John Eastman seeks to keep 3,200 documents from the Jan 6 committee, citing attorney-client privileges

John Eastman seeks to keep 3,200 documents from the Jan 6 committee, citing attorney-client privileges

Washington— Conservative attorney John Eastman is trying to protect more than 3,200 documents, totaling 36,106 pages, from the House select committee investigating the Jan. attorney-client about the records regarding his work for former President Donald Trump and his presidential campaign.

Eastman told U.S. District Judge David Carter in the status report filed as part of his ongoing legal dispute with the House panel that investigators objected to “all claims” of attorney-client privilege and work product protection that he stated in the pages. Carter will now review the contested documents and decide whether they should be turned over to the selected committee.

Politico first reported on the records Eastman is trying to keep from House investigators.

Eastman, a former law professor at Chapman University, was the driving force behind the legal strategy to justify Trump’s attempts to stay in office after he lost the 2020 presidential election to President Biden. The effort focused on a plan for Vice President Mike Pence, who presided over the joint session of Congress on Jan. 6, to reject electoral votes from key states won by Biden. Pence ended up rejecting the plan, arguing that he lacked the authority to carry it out.

Eastman used his Chapman email account to communicate about efforts to overturn the election results, and the House select committee issued a subpoena to the school in January for records related to the presidential race or the January 6 attack.

John Eastman Process
John Eastman speaks at a press conference outside the University of Colorado Boulder on Thursday, April 29, 2021.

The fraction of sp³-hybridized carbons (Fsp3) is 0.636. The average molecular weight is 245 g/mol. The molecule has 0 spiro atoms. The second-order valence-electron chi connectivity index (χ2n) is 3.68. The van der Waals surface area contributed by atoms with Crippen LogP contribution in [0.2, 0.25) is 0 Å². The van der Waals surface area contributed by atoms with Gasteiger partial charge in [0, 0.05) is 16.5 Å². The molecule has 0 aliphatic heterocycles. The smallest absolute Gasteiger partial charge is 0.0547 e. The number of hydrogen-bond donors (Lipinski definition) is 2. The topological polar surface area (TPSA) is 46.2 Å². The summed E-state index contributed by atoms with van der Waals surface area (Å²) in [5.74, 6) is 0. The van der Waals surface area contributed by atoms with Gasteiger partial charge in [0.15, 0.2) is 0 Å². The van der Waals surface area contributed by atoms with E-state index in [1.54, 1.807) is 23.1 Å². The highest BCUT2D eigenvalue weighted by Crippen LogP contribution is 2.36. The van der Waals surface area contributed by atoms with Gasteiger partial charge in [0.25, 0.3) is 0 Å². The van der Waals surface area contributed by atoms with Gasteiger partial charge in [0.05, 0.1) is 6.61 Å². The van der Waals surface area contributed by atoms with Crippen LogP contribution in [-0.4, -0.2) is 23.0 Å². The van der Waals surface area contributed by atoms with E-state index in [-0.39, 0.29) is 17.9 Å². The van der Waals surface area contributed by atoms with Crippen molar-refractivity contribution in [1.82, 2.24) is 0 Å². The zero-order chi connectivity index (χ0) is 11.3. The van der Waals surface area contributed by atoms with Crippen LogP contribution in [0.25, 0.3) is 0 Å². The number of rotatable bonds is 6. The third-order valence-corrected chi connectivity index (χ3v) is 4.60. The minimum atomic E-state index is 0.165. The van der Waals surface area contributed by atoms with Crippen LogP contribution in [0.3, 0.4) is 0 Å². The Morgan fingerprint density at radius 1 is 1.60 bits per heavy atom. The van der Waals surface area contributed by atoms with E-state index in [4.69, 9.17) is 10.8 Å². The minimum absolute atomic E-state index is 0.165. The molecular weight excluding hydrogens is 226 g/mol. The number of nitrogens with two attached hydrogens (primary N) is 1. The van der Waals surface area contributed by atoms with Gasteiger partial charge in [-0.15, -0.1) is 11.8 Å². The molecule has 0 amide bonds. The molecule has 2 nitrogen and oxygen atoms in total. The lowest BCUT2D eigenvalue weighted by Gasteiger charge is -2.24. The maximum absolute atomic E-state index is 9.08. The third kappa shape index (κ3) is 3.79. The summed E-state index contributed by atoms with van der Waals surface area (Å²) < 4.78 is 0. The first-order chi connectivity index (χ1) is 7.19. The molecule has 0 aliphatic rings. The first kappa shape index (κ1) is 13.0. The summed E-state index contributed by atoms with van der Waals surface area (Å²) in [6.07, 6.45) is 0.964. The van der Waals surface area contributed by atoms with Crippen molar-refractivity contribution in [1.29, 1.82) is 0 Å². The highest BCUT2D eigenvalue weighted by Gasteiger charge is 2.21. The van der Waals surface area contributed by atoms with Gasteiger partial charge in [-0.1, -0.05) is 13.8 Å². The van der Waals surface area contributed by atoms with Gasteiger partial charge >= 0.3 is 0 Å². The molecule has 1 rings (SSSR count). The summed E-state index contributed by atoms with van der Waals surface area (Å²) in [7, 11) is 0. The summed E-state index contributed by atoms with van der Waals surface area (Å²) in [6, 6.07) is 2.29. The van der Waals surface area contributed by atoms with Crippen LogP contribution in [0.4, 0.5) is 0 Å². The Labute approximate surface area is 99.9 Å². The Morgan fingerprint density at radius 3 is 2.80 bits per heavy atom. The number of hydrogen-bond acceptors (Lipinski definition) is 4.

Andy Cross/MediaNews Group/The Denver Post via Getty Images


But Eastman sought to keep the committee’s emails, arguing that they included information that would be protected by attorney-client secrecy and attorney professional secrecy. He asked a federal district court to bar the panel from serving his subpoena and bar Chapman from complying, a request that eventually launched a sweeping review of the records requested by the House committee.

Carter ruled in march that Eastman had to deliver 101 emails exchanged between January 4, 2021 and January 7, 2021, a more restricted portion of records involving an important period for House investigators. The judge also found it “more likely that President Trump corruptly attempted to obstruct” Congressional proceedings on Jan.

“Dr. Eastman and President Trump have launched a campaign to overturn a democratic election, an action unprecedented in American history,” he wrote in his 44-page decision. “Their campaign was not limited to the ivory tower – it was a coup in search of legal theory.”

Eastman’s latest record revealing the more than 36,000 pages of emails he is trying to retain is part of the broader review of his emails from Chapman. More than 94,000 pages met the terms of the selected committee under its subpoena, although nearly 30,000 were removed because they were mass mailings, according to the file.

Eastman produced 25,319 pages of records and another 231 pages in response to the committee’s objections.

According to the court filing, Eastman claimed “various privileges” over 40,656 pages involving customers or potential customers, and the panel did not object to his claims over 3,006 pages. Among the remaining 37,650 pages in question, Carter reviewed 336 pages and required Eastman in his March ruling to hand over the 101 documents, for a total of 315 pages.

The House select committee objected to Eastman’s claims of privilege on the remaining 3,247 documents totaling 36,106 pages.

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